German startups MeteoViva, Minodes, Brandnew seek traction, funding in US

german chancellor dirk kanngiesser

By Dennis Clemente

While gaining traction is crucial in the US market, it’s also where German startups can get funding to scale their businesses globally

NEW YORK–The presenters at the German Accelerator at Rise last March 22 had one thing in mind. They know the US market is big. While gaining traction is crucial in the US market, it’s also where they know they can get funding to scale their businesses globally.

German startups MeteoViva, Minodes and Brandnew presented their startups to a panel of venture capitalists–Urs Cete, managing partner at BDMI; Ulrich Quay, head at BMW Ventures; Alicia Syrett, founder and CEO at Pantegrion Capital; and  Anton Waltz, managing director of US Digital Ventures.  

meteovivaMeteoViva helps the customers save 15 to 40 percent of energy costs in corporate buildings with its unique Saas solution. Its technology is reportedly based on a patented computer simulation model and was developed at RWTH Aachen University (Germany’s MIT).

It essentially predicts how much heating and cooling a building to maintain the desired climate at the lowest cost. It can reportedly be used in any building–factories, office buildings, shopping centers.

For retail analytics, Minodes offers insights into visitors’ in-store shopping behavior using Wi-Fi sensors it puts on stores. Data is viewable in its dashboard and in customizable email reports. Additional and more granular reports are provided depending on business requirements

As it optimizes in-store customer pathways, Minodes also offers omnichannel retargeting and beacon campaigns. For instance, it retargets offline store visitors through Facebook Google Apps. Now in 12 countries, it is in the United States to gain traction and get better valuation.

simple process Offering itself as influencer marketing in its presentation, Brandnew  connects brands with influential users on Instagram. It hopes to address the 3 key frustrations for brands and agencies–scalability, targeting and analytics–through its Saas service, either on subscription or six-month basis. Rates are about $20,000 depending on campaign.

A VC said it needs a “one money-shot sentence” for better positioning.

Dirk Kannigiesser, CEO of the German Accelerator in Silicon Valley, was in attendance to present the startups and VCs along with CleanTech, Berlin’s largest industrial park, which is optimally aligned to the requirements of productive-driven companies.

Mass 3D production, cinematic VR and hoverboards at Hardwired

NEW YORK–Last March 9, Hardwired NYC featured  Jonathan Schwartz

founder & CPO, Voodoo Manufacturing; Yuval Boger, CEO of Sensics, Cyril Ebersweiler, founder and managing director of HAX and Jens Christensen, founder & CEO of Jaunt VR.

http://www.meetup.com/Hardwired-NYC/events/228778453/

It’s not often you hear presenters talk about insights into an industry, so it was good to hear  Schwartz discuss why interest in 3D printing went down a few years ago. As observed, 3D consumer printing did not become the hit it was expected to be. This has given Voodoo Manufacturing a big opportunity to market itself as 3D mass producers.

In mass production, 3D printing can be more affordable and easily scalable, providing high quality and reliability in the long haul.

Schwartz said Voodoo Manufacturing makes it easy for any company to work with them. Sending a 3D file is reportedly a cinch. It then goes through a process of validation, repair (if needed), orientation, plating and slicing.

Boger talked about Sensics and how it creates cutting-edge VR products, advancing choice and innovation alongside a community of contributors and partners.

Still dreaming of the ultimate hoverboard? You’re not alone. So far, we have the hoverboard, the Segway, the Segway with knee steering, the one-wheeled platform, the one-wheeled skateboard and the electric skateboard. Ebersweiler of HAX sees more morphing happening in hoverboards in 2016.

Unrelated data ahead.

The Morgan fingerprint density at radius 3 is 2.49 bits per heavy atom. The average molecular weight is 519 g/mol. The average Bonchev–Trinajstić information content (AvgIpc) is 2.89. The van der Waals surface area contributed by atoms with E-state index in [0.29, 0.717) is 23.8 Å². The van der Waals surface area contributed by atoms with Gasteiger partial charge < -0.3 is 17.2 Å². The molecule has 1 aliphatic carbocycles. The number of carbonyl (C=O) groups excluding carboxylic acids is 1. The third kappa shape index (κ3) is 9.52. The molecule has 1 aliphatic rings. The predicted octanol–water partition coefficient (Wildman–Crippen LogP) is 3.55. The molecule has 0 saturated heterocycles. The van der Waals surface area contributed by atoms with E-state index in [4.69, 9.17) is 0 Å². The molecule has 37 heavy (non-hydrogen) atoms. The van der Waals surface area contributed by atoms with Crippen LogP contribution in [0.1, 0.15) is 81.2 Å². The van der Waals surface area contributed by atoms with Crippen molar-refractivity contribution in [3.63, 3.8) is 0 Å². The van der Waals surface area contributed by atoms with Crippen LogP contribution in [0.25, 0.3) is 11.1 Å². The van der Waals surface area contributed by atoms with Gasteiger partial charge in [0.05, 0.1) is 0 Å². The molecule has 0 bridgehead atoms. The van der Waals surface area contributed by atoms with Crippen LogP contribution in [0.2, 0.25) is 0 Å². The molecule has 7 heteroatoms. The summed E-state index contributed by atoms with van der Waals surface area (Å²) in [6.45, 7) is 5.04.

Ebersweiler of HAX is the man to talk to if you want to know where the hoverboard craze is going. HAX’s factories in China builds hoverboards along with products for the lifestyle, health and robotics industries. Started in China four year years ago, HAX now has offices in New York and San Francisco.

Inventing is only half the battle, of course, as protecting and commercializing it is the main challenge.

Also at the Hardwired meetup was Christensen who talked about Jaunt VR, which is pioneering the future of creative storytelling through cinematic virtual reality.  

The end-to-end VR company creates cameras and VR tech Through its Jaunt Studios division, it works with brands that want to be involved with good stories.

Founded in 2013, Jaunt also develops the hardware, software, tools, and applications to enable cinematic VR.Headquartered in Palo Alto, California, the company also maintains a presence in Los Angeles and produces branded and original VR content for audiences worldwide.

Growing produce at home, managing diabetes everywhere

NEW YORK–Last December 1, Hardware Meetup featured talks from the founders of Grove, OneDrop and Boxee at the Microsoft offices.

http://www.meetup.com/NY-Hardware-Start-up/events/226827945/

Gabe Blanchet, CEO of Grove, showed how food lovers can grow food at home while–get this–fish swims below it. Yes, even it will fit in a cramped New York apartment  .

Imagine an aquarium but with plants growing on top of it. But why fish? The fish process the food they are fed and produce ammonia-rich waste. Beneficial microbes convert the ammonia to nitrates (organic plant fertilizer), simultaneously supplying the plants with nutrients and the fish with clean water. No need for cleaning your tank.

Blanchet recounts how in its early adopter program, he and his team had 50 prototypes before they developed its current iteration,which was made from the startup’s own manufacturing facility, quite an ambitious project and the work shows. Grove even helps you from start to finish the way you it provides you the seeds, fish to add to your tank, and measure the health of your system. You can grow leafy greens, herbs and fruiting crops.

As of last December 1, Grove has already surpassed its targeted $100,000-Kickstarter crowdfunding goal with over $300,000.

Jeff Dachis of OneDrop Today came from the world of digital advertising, the hugely popular Razorfish but switched to designing a USB-like diabetic management device that come in eye-candy colors.    

Dachis said 30 million Americans suffer diabetes and 5 million of them die every year. He hopes to empower 500M people with diabetes with the merging of both software (allowing diabetics to record experiences in restaurants to share with other diabetics) and hardware (giving them an device that makes it easy for them to live their life with the disease).

The default posting feature in its app is public because it wants to foster community-building and allow everyone to share personal behavior-based insights. Dachis is trying to switch mindsets and make managing the disease less intimidating for diabetics. Even the app allows for a personal stream of likes and stickers.